Tag Archives | Witchcraft

Occult Feminism and the Suppression of the Female Orgasm

echobackidea1(small)You know how I know that being gay isn’t a choice? Because it’s a choice I’ve wanted to make for years…and I can’t. No seriously, you think I like dating women? Good lord, we might as well be from different planets (someone should write a book about that). You see, I wish I was gay, but I can’t make that “choice” because I’m hopelessly addicted to pussy. That’s not going to change anytime soon, which gives me a lot of empathy for gay people. Gay people have an inborn desire to fit into society and as such, are compelled to label themselves as heterosexual, but just like me, they can’t make this “choice”. They’re biologically hardwired differently. See, I want to be gay and I can’t, and they want to be straight and they can’t. Makes perfect sense.

What doesn’t make sense is why we even have to have stupid conversations about sexuality like this, and let me be the first to point out that we wouldn’t if not for the deranged efforts of crazy religious people.… Read the rest

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Witchcraft Accusations – Still Killing Women Over 300 Years Later

via Doubtful News

A crowd watches Helen Rumbali, a woman accused of witchcraft, being burned alive. Photo credit: Post Courier A crowd watches Helen Rumbali, a woman accused of witchcraft, being burned alive last February. Photo credit: Post Courier

A crowd watches Helen Rumbali, a woman accused of witchcraft, being burned alive. Photo credit: Post Courier

What is the cause of increasingly visible problem of witchcraft accusations in PNG?

Witch hunts in Papua New Guinea linked to jealousy – Yahoo! News.

There is no clear explanation for the apparent uptick in killings in parts of the South Pacific nation, and even government officials seem at a loss to say why this is happening. Some are arguing the recent violence is fueled not by the nation’s widespread belief in black magicbut instead by economic jealousy born of a mining boom that has widened the country’s economic divide and pitted the haves against the have-nots.

“Jealousy is causing a lot of hatred,” said Helen Hakena, chairwoman of the North Bougainville Human Rights Committee, which is based in the area Rumbali was killed. “People who are so jealous of those who are doing well in life, they resort to what our people believe in, sorcery, to kill them, to stop them continuing their own development.”

She said the witchcraft accusation against Rumbali was just an excuse.

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Swaziland Bans Witches From Flying Above 150 Meters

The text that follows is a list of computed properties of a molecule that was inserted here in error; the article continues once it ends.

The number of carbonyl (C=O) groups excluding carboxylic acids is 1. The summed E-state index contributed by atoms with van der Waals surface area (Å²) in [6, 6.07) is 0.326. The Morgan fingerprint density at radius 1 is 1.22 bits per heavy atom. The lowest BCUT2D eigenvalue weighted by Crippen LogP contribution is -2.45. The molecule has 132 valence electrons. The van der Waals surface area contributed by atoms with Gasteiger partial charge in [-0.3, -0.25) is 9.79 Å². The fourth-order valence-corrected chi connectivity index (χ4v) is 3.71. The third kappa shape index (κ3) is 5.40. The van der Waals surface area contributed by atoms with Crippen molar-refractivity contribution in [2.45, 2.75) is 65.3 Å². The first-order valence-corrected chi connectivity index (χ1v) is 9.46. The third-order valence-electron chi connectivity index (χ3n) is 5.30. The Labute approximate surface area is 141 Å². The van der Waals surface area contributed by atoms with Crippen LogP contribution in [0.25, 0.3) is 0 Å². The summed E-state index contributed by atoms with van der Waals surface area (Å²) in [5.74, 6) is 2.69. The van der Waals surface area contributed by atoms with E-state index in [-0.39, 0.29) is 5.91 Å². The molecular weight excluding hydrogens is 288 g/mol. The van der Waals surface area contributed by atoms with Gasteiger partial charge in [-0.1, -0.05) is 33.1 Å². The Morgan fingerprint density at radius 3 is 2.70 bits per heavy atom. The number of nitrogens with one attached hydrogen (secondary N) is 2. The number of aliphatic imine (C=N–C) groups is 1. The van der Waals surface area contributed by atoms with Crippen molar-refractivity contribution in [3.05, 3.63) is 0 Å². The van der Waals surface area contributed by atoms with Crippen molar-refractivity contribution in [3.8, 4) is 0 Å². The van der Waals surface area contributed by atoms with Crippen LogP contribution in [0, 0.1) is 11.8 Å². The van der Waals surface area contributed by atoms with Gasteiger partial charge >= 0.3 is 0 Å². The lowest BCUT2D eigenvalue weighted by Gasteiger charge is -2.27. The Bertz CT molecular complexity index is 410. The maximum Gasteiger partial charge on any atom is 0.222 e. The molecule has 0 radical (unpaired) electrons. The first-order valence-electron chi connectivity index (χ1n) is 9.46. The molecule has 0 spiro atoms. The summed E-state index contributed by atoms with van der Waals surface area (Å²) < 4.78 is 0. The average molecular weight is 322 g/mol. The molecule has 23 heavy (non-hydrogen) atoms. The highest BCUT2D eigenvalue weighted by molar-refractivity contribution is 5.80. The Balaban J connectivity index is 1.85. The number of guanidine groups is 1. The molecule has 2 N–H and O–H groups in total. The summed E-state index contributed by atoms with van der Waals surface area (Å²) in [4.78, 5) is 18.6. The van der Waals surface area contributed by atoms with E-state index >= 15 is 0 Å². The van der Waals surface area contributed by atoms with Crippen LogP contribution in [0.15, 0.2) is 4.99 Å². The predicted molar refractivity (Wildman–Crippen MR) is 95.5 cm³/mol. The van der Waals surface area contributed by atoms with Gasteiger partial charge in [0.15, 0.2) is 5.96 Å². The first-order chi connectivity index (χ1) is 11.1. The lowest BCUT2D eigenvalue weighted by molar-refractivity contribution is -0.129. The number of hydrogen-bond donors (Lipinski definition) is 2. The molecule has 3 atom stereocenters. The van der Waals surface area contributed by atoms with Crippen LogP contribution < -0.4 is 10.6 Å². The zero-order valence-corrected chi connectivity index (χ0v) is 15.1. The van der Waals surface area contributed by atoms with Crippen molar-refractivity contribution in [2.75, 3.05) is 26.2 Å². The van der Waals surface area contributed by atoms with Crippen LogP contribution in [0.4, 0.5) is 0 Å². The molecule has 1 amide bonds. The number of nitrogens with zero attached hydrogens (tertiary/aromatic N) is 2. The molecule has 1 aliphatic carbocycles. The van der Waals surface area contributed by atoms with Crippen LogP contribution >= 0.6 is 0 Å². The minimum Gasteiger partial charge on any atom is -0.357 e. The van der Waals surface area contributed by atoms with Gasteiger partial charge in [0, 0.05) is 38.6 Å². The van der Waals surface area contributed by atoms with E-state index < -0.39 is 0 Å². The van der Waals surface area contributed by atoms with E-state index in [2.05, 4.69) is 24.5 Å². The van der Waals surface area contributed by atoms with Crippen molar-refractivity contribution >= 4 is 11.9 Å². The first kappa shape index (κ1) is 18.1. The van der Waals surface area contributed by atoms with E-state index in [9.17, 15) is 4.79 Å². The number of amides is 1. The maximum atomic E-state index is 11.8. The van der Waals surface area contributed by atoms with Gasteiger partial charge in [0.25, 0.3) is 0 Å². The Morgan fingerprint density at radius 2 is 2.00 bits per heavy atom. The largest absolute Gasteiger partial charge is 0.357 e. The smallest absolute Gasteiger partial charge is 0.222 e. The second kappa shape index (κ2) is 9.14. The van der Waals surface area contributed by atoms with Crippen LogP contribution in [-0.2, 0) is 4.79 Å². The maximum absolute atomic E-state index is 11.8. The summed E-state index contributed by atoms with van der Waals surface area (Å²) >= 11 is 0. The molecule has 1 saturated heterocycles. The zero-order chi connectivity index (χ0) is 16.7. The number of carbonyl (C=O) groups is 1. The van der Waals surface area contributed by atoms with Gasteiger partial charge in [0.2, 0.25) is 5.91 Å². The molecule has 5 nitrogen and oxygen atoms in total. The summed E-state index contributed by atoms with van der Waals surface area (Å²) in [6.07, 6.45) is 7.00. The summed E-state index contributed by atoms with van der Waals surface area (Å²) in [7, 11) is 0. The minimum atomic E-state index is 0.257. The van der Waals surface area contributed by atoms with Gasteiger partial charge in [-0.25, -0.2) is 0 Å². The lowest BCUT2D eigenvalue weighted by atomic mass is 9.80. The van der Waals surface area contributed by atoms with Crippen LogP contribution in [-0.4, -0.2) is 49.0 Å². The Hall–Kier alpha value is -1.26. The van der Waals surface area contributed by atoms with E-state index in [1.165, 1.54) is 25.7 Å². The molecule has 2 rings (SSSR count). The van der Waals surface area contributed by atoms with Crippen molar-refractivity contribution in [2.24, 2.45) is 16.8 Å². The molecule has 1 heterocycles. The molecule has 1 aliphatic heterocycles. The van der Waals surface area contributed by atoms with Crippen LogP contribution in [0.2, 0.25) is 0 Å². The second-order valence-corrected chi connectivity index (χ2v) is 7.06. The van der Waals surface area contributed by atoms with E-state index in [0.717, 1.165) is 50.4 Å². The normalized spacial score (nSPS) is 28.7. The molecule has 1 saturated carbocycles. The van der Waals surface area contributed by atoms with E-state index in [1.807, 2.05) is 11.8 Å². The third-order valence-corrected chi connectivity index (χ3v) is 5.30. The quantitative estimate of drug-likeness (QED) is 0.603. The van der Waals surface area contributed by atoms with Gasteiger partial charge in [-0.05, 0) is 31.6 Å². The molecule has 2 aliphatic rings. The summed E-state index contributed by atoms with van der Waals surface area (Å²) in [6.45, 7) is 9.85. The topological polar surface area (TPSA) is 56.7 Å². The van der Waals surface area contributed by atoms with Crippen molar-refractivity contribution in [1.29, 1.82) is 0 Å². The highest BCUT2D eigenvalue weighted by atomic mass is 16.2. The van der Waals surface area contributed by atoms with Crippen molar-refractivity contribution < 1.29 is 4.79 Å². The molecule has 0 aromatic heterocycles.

ban witches

Can the law effectively contain the supernatural? From truTV:

Authorities in Swaziland, who are very serious about their witches, have enacted revolutionary new legislation intended to regulate all witch air traffic over their country.

Specifically, Swaziland may be the only country to have ever attempted to regulate witch air traffic. The new legislation stipulates that witches on broomsticks flying over Swaziland may not fly higher than 150 meters.

The Civil Aviation Authority’s Marketing and Corporate Affairs Director, Sabelo Dlamini, confirmed the new flight limitations for South Africa’s Times Live: “A witch on a broomstick should not fly above the [150-metre] limit.” Any witches caught violating the altitude limit will be subjected to a fine of R500,000, about $53,000.

Swaziland’s local folklore concerning witches holds that they use their brooms to spread their evil potions.

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Were the Salem witches actually guilty?

We’ve all been told that the Salem witch trials – in which twenty people were put to death – were the low point in the judicial history of North America. Now a former Maryland prosecutor has reexamined the famous trials to conclude that – while the condemned may not have possessed supernatural powers – an evaluation of the evidence presented in court does indicate that at least some were, indeed, guilty of witchcraft.

In his new book, William Cooke “separates the morality of criminalizing witchcraft from the job of the colonial courts.” Though he believes outlawing witchcraft is an infringement of freedom of religion, it should be the colonial legislative – not judicial – authorities that are the subject of contemporary ire.

In an interview with Parapolitical, Cooke also explains how the witch trials at Salem helped evolve the legal system we have today.

PARAPOLITICAL: One interesting case in the Salem trials involves Giles Corey who was pressed to death for refusing to enter a plea on a charge of being a warlock.

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2013 – Year of the Witch (Phantasmaphile Edition) – Interview with Pam Grossman

The story of how the work of Pam Grossman and her fantastic Phantasmaphile blog came to my attention quite predictably reeks of divine witchery. Despite being a practicing Occultist for 7 years, I somehow remained completely oblivious to the fact that one of the premier Occult book conventions in the world had been going down right beneath my nose in my hometown for four years. When I finally got hip, I remembered, then forgot, then remembered again at the last minute. Unfortunately, by that point I’d accidentally scheduled some family shit on the first day of the conference that I couldn’t easily duck out of. So I only caught day 2. It started at like 10 in the morning and I had to bus down, so I actually planned on skipping the first presentation as I’d stayed up late the night before. Through the course of that night, in some secret state of deranged hypnagogia, a voice came through the ether proclaiming: “they fucked up the order.” I didn’t honestly know what this meant, but I woke up early the next morning at complete random. I was just lying there...